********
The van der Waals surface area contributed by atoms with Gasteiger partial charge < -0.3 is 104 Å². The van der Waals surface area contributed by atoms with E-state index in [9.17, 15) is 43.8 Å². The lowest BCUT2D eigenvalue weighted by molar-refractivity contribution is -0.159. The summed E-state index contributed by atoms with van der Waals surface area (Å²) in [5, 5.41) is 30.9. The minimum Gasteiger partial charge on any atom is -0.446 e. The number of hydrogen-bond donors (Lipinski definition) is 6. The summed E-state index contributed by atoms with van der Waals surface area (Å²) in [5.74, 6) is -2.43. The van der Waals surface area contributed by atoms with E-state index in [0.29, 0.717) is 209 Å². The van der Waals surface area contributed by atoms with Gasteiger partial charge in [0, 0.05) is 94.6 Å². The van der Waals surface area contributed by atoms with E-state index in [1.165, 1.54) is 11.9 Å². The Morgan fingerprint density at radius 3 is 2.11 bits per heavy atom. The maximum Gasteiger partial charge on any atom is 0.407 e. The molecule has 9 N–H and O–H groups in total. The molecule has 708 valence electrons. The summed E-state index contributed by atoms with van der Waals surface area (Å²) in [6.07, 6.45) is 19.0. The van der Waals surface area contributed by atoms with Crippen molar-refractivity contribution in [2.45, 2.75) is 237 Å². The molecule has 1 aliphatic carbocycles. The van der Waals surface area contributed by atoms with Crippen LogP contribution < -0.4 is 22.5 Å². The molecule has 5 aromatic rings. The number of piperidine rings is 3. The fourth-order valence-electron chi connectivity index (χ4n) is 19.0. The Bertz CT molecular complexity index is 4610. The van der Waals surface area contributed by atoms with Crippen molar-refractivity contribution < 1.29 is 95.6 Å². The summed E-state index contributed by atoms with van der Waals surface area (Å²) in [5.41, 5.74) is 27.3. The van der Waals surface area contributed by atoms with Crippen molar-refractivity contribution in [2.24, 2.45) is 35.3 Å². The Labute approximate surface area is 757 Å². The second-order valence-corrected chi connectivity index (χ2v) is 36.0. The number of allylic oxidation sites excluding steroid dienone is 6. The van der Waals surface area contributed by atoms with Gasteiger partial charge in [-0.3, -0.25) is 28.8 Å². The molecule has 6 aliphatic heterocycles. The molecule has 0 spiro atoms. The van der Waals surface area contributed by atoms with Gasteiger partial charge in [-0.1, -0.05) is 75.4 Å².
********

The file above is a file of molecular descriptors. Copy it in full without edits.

The van der Waals surface area contributed by atoms with Gasteiger partial charge < -0.3 is 104 Å². The van der Waals surface area contributed by atoms with E-state index in [9.17, 15) is 43.8 Å². The lowest BCUT2D eigenvalue weighted by molar-refractivity contribution is -0.159. The summed E-state index contributed by atoms with van der Waals surface area (Å²) in [5, 5.41) is 30.9. The minimum Gasteiger partial charge on any atom is -0.446 e. The number of hydrogen-bond donors (Lipinski definition) is 6. The summed E-state index contributed by atoms with van der Waals surface area (Å²) in [5.74, 6) is -2.43. The van der Waals surface area contributed by atoms with E-state index in [0.29, 0.717) is 209 Å². The van der Waals surface area contributed by atoms with Gasteiger partial charge in [0, 0.05) is 94.6 Å². The van der Waals surface area contributed by atoms with E-state index in [1.165, 1.54) is 11.9 Å². The Morgan fingerprint density at radius 3 is 2.11 bits per heavy atom. The maximum Gasteiger partial charge on any atom is 0.407 e. The molecule has 9 N–H and O–H groups in total. The molecule has 708 valence electrons. The summed E-state index contributed by atoms with van der Waals surface area (Å²) in [6.07, 6.45) is 19.0. The van der Waals surface area contributed by atoms with Crippen molar-refractivity contribution in [2.45, 2.75) is 237 Å². The molecule has 1 aliphatic carbocycles. The van der Waals surface area contributed by atoms with Crippen LogP contribution < -0.4 is 22.5 Å². The molecule has 5 aromatic rings. The number of piperidine rings is 3. The fourth-order valence-electron chi connectivity index (χ4n) is 19.0. The Bertz CT molecular complexity index is 4610. The van der Waals surface area contributed by atoms with Crippen molar-refractivity contribution < 1.29 is 95.6 Å². The summed E-state index contributed by atoms with van der Waals surface area (Å²) in [5.41, 5.74) is 27.3. The van der Waals surface area contributed by atoms with Crippen molar-refractivity contribution in [2.24, 2.45) is 35.3 Å². The Labute approximate surface area is 757 Å². The second-order valence-corrected chi connectivity index (χ2v) is 36.0. The number of allylic oxidation sites excluding steroid dienone is 6. The van der Waals surface area contributed by atoms with Gasteiger partial charge in [-0.3, -0.25) is 28.8 Å². The molecule has 6 aliphatic heterocycles. The molecule has 0 spiro atoms. The van der Waals surface area contributed by atoms with Gasteiger partial charge in [-0.1, -0.05) is 75.4 Å².